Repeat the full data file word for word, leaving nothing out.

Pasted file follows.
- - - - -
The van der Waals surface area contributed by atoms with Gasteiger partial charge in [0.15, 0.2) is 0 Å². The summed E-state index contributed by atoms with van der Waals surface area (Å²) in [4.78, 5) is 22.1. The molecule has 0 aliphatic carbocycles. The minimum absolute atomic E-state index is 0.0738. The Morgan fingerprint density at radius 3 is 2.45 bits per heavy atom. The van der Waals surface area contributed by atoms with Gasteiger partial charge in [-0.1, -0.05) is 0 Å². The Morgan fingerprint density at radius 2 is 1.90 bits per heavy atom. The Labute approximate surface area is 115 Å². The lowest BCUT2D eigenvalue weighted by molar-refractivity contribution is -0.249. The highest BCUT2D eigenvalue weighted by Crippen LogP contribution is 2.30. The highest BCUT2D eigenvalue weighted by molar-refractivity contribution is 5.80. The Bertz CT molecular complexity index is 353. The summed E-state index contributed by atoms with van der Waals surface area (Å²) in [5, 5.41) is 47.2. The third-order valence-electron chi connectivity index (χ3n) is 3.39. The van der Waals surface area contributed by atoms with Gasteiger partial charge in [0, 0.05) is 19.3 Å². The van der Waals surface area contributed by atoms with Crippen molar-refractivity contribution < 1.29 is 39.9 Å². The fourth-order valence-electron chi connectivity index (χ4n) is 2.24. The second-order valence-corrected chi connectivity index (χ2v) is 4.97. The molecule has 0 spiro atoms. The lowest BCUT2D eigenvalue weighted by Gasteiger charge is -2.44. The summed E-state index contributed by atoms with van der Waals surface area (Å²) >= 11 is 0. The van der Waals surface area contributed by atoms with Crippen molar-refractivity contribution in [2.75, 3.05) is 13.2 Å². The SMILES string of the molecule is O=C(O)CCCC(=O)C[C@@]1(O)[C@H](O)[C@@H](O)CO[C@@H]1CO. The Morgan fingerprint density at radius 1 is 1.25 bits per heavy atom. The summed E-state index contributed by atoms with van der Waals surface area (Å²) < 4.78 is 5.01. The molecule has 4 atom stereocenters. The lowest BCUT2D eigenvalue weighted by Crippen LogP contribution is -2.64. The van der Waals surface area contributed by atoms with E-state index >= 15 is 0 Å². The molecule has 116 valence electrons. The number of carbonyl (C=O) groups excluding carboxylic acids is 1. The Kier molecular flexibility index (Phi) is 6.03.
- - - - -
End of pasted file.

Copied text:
The van der Waals surface area contributed by atoms with Gasteiger partial charge in [0.15, 0.2) is 0 Å². The summed E-state index contributed by atoms with van der Waals surface area (Å²) in [4.78, 5) is 22.1. The molecule has 0 aliphatic carbocycles. The minimum absolute atomic E-state index is 0.0738. The Morgan fingerprint density at radius 3 is 2.45 bits per heavy atom. The van der Waals surface area contributed by atoms with Gasteiger partial charge in [-0.1, -0.05) is 0 Å². The Morgan fingerprint density at radius 2 is 1.90 bits per heavy atom. The Labute approximate surface area is 115 Å². The lowest BCUT2D eigenvalue weighted by molar-refractivity contribution is -0.249. The highest BCUT2D eigenvalue weighted by Crippen LogP contribution is 2.30. The highest BCUT2D eigenvalue weighted by molar-refractivity contribution is 5.80. The Bertz CT molecular complexity index is 353. The summed E-state index contributed by atoms with van der Waals surface area (Å²) in [5, 5.41) is 47.2. The third-order valence-electron chi connectivity index (χ3n) is 3.39. The van der Waals surface area contributed by atoms with Gasteiger partial charge in [0, 0.05) is 19.3 Å². The van der Waals surface area contributed by atoms with Crippen molar-refractivity contribution < 1.29 is 39.9 Å². The fourth-order valence-electron chi connectivity index (χ4n) is 2.24. The second-order valence-corrected chi connectivity index (χ2v) is 4.97. The molecule has 0 spiro atoms. The lowest BCUT2D eigenvalue weighted by Gasteiger charge is -2.44. The summed E-state index contributed by atoms with van der Waals surface area (Å²) >= 11 is 0. The van der Waals surface area contributed by atoms with Crippen molar-refractivity contribution in [2.75, 3.05) is 13.2 Å². The SMILES string of the molecule is O=C(O)CCCC(=O)C[C@@]1(O)[C@H](O)[C@@H](O)CO[C@@H]1CO. The Morgan fingerprint density at radius 1 is 1.25 bits per heavy atom. The summed E-state index contributed by atoms with van der Waals surface area (Å²) < 4.78 is 5.01. The molecule has 4 atom stereocenters. The lowest BCUT2D eigenvalue weighted by Crippen LogP contribution is -2.64. The van der Waals surface area contributed by atoms with E-state index >= 15 is 0 Å². The molecule has 116 valence electrons. The number of carbonyl (C=O) groups excluding carboxylic acids is 1. The Kier molecular flexibility index (Phi) is 6.03.